People with long-term health conditions play an important part in managing their own health. But some of the tasks involved can be complicated, and require confidence and skill. Such tasks include taking medicines properly, monitoring symptoms, adopting or maintaining healthy lifestyles, managing their emotions, solving practical problems, knowing when and how to seek medical advice or community support, and coping with the impact of the condition(s) on their daily lives. Personalised care planning aims to provide support from health professionals that is tailored to the needs of individual patients. Such support recognises patients’ concerns, and helps them become more able to manage their own health. Personalised care planning is a conversation, or series of conversations, between a patient and a clinician when they jointly agree on goals and actions for managing the patient's health problems.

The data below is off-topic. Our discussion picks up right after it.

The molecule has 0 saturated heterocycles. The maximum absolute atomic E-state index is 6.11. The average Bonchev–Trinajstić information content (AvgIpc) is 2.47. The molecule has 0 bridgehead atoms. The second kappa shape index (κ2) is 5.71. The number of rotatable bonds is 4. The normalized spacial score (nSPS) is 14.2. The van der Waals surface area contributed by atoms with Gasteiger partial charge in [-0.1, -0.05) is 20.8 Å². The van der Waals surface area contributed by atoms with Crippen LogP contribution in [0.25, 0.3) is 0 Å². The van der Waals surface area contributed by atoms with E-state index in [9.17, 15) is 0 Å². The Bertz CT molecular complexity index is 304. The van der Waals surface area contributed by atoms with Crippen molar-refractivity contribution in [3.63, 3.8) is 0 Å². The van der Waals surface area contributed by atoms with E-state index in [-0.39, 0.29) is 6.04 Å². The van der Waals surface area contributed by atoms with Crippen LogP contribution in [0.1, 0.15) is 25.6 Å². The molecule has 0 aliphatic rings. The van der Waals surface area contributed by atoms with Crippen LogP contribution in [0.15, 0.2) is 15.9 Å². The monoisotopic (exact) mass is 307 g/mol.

We carried out this systematic review to find out whether a personalised approach, in which patients are encouraged to participate in setting goals and action plans and determining their support needs, leads to better outcomes than when these decisions are taken by health professionals alone.